Above: Hal had properly fixed the DRZ out on Racetrack Rd., so it was good to go for the day
March 11, 2014
The wind that howled all night was still with us as we walked to breakfast on our last day in Beatty. Hal and I packed, then got our stuff out to the car so we would only have to put the bikes on the trailer when we finished riding. We geared up for the day, fueled up the bikes, and then took off for our last ride of this trip into Death Valley National Park.
It was the same road we’d ridden to our destinations the two days previous, but today I was seeing it for the last time this trip. I always want “one more day,” but I know what that would turn into – “several” more days. I always hate to leave.
Our first destination was Badwater Basin. I wanted the obligatory photo by the “282 ft. below sea level” sign so I could show my school kids when I got back. Once again, it was 30 miles or so beyond the Daylight Pass road. We passed Golden Canyon, the last place we’d stopped two years ago. Now it was lit by the sun and really looked golden. Very beautiful. I wished that we had the time to go there and photograph it again.
Next we passed Artist’s Drive. I could see the mountains in the distance, lit up by the sunlight, their colors enhanced by the light, and I wished again we could stop in for a few minutes to get the photos I wanted when we were there before. We couldn’t afford even an extra few minutes, so we kept going.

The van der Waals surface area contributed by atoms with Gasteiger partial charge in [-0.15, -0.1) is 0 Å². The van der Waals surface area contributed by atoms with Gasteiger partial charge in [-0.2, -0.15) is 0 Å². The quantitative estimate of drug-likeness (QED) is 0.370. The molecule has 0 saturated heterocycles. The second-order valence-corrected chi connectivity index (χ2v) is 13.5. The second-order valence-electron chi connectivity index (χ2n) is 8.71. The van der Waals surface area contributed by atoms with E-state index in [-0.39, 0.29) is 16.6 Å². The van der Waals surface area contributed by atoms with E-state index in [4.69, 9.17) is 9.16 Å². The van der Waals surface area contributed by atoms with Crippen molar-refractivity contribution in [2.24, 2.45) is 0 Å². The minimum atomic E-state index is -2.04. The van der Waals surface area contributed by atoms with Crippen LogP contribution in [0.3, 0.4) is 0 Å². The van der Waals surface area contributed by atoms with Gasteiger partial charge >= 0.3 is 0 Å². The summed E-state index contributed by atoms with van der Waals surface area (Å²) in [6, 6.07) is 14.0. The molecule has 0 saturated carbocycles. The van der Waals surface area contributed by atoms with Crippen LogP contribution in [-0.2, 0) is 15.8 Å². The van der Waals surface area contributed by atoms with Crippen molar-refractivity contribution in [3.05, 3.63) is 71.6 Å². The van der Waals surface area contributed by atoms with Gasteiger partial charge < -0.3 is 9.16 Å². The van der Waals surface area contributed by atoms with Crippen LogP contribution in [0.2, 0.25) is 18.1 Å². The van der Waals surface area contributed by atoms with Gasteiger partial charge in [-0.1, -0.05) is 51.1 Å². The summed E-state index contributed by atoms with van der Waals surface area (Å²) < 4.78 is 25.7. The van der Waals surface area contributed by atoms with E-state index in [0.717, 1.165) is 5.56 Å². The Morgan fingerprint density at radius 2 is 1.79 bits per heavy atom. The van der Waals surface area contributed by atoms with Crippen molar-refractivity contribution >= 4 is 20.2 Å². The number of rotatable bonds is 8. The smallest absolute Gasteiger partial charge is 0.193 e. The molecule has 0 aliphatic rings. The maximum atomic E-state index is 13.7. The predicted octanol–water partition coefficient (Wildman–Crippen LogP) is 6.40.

The salt flat at Badwater Basin (photo by Hal Korff):
Finally, we reached Badwater Basin, parked, de-geared at least partially, and walked out onto the salt flat. It was amazing, my favorite adjective describing this place, and I wanted to spend time there looking, contemplating, thinking, looking some more. We settled for a couple of photos. A Nordic family asked us if we wanted a photo with both of us together, which I thought was very kind of them to ask, and we said “yes.” But then we had to return to the bikes, and keep going.
282 ft. below sea level:
Next stop was going to be the Mesquite Dunes about a mile or so away from Stovepipe Wells. Yes, another 30 or so miles, and against the strongest headwind ever. The poor little bike had to fight through the gale, and if it wasn’t for my well-designed Shoei helmet, my head would have felt like it was being torn off. I was relieved when we turned west toward Stovepipe Wells, but then my bike quit running! I had about 100 miles on the bike by then, so I knew exactly what had happened: I ran out of gas. I got the bike to the side of the road, flipped the petcock to “reserve” position, and started the bike. I was only one mile from the gas station! So, we went into Stovepipe Wells, fueled up, and then went back to the Dunes.
The dramatic dunes:
It was another lovely place, and I only wished I had more time to photograph it. I especially wished we could have been there at the end of the day when the setting sun makes dramatic shadows on the sand. Oh well, another place to return to when we get back to Death Valley again.
Tomorrow: going home